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oo7ml

 
Member Since: Oct 18, 2011
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Hi,

I am in the process of building a new app. The app allows users to signup with their mobile number (including the country prefix), which they then verify with a SMS.

When the user has signed up, the app checks the users contacts in their phonebook to see which of their contacts is already signed up and using the app too. It then adds each of these contact to a Friends list.

I have a big problem which i can't seem to get my head around:

Most mobile numbers start with a 0 when they are used within their own country, such as 087 123 4567 for Ireland... however each country also has their own country prefix, such as +353 for Ireland, and when we use the prefix code, we usually drop the 0, such as +353 87 123 4567

As i mentioned above, the app uses the mobile number as your unique identifier and checks to see which of your friends are already using the app. Some users will have their friends saved as 087 333 4444 and others will have them saved with the country prefix +353 87 333 4444 and therefore the app will not recognise the simple version of 087 333 4444

Can anyone think of a way of resolving this? Thanks in advance for your help.
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vansmith

 
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Moved to the development forum.

The solution is here is rather simple - simply read the first character of the phone number string, check to see if it's a zero and then do something accordingly. If it isn't, they likely have the country code at the front.

I'm not sure what language you're using here but effectively, you want something that lets you get a slice of a string.

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oo7ml

 
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Hey, thanks for your reply.

Sometimes users save the +353 as 00353 too, so the proposal above wouldn't work.

Any other ideas?
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vansmith

 
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You'll need to code a conditional that accounts for all possibilities. As far as I can tell, there's no way around that unless you read only the last seven digits or so and use that as a unique identifier. This would get around having to deal with the beginning part of the string. That would give you ten million possible unique combinations (0000000 - 9999999). Granted, that wouldn't account for area/country codes though. However, you could run a check against the DB if one of those seven digit codes matched another and then assign a different number based on that (or have a second column for area/country code).

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oo7ml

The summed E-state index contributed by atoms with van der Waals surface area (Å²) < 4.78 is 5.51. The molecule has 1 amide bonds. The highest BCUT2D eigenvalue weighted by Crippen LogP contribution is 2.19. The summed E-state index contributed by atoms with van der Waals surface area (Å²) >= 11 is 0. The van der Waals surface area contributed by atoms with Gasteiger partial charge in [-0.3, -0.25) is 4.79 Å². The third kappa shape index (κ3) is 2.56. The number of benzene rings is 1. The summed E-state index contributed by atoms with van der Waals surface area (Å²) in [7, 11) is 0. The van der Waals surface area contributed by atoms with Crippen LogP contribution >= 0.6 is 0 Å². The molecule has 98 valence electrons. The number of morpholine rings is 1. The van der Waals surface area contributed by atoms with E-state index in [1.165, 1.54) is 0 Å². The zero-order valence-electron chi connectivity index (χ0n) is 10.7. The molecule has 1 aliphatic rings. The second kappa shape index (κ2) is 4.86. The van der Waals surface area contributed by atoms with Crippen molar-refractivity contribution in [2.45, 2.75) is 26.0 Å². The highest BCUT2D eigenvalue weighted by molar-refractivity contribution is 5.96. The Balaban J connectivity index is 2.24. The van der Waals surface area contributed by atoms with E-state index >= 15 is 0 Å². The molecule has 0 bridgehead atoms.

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Thanks Vansmith, i have thought of this, however i don't think that will work either as a mobile number in the US could have the last 7 digits the same as a mobile in Ireland.

US: 1 (555) 555 5555
Ireland: 087 555 5555
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Hence the second column for country code.

So, if the seven digit numbers are the same, consult the second column with the country code. Your psuedocode would look something like:
Code:
variable number = get results from phone column
variable countrycode = get result from country code column
if number == what the user input then
     check to see if number exists elsewhere in the column
     if it doesn't then
          ...do what you need to do...
     if it does exist elsewhere then
          get the country code input by the user
          check country code against the country codes in the rows with number
          if the countrycode == what the user input && the number == what the user input then
               ...do what you need to do...
It's not the most elegant psuedocode but it should do the job of explaining what it is that I'm trying to explain.

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oo7ml

 
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Ha, yes i get you but problem is that we are relying on how users are saving their friend's phone numbers in their actual phonebook, some will not have a country code prefix and others will :-)

I wonder would using the last 8 digits be safe (maybe not)
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Quote:
Originally Posted by oo7ml View Post
Ha, yes i get you but problem is that we are relying on how users are saving their friend's phone numbers in their actual phonebook, some will not have a country code prefix and others will :-)
You can't account for all user choices.

Quote:
Originally Posted by oo7ml View Post
I wonder would using the last 8 digits be safe (maybe not)
Maybe but you're still going to run into an issue where the beginning of the phone number string will differ.

One thing to note as well is the existence of shared country codes. For example, North American countries all have the same country code (1). It might help reading this.

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oo7ml

 
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Yeah, i know Whatsapp are able handle this so they must use some clever method.

All of the options i can think of don't cover all choices.
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